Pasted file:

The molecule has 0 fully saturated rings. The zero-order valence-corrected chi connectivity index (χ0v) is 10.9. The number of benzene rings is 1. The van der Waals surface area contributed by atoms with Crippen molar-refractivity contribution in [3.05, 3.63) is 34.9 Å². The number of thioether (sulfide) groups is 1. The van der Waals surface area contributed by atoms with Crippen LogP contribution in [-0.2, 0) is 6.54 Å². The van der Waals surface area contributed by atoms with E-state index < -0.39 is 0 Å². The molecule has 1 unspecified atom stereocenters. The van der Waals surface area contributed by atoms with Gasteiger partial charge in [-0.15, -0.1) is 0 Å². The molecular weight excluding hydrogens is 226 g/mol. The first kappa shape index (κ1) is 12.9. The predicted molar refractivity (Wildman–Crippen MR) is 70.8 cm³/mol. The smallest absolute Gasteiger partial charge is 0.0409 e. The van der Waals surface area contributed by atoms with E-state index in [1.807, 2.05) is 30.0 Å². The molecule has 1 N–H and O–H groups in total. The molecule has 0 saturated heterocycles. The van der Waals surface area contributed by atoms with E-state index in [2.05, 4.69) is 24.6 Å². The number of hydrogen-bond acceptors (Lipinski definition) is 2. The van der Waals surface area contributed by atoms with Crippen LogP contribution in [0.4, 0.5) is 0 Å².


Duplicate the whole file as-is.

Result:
The molecule has 0 fully saturated rings. The zero-order valence-corrected chi connectivity index (χ0v) is 10.9. The number of benzene rings is 1. The van der Waals surface area contributed by atoms with Crippen molar-refractivity contribution in [3.05, 3.63) is 34.9 Å². The number of thioether (sulfide) groups is 1. The van der Waals surface area contributed by atoms with Crippen LogP contribution in [-0.2, 0) is 6.54 Å². The van der Waals surface area contributed by atoms with E-state index < -0.39 is 0 Å². The molecule has 1 unspecified atom stereocenters. The van der Waals surface area contributed by atoms with Gasteiger partial charge in [-0.15, -0.1) is 0 Å². The molecular weight excluding hydrogens is 226 g/mol. The first kappa shape index (κ1) is 12.9. The predicted molar refractivity (Wildman–Crippen MR) is 70.8 cm³/mol. The smallest absolute Gasteiger partial charge is 0.0409 e. The van der Waals surface area contributed by atoms with E-state index in [1.807, 2.05) is 30.0 Å². The molecule has 1 N–H and O–H groups in total. The molecule has 0 saturated heterocycles. The van der Waals surface area contributed by atoms with E-state index in [2.05, 4.69) is 24.6 Å². The number of hydrogen-bond acceptors (Lipinski definition) is 2. The van der Waals surface area contributed by atoms with Crippen LogP contribution in [0.4, 0.5) is 0 Å².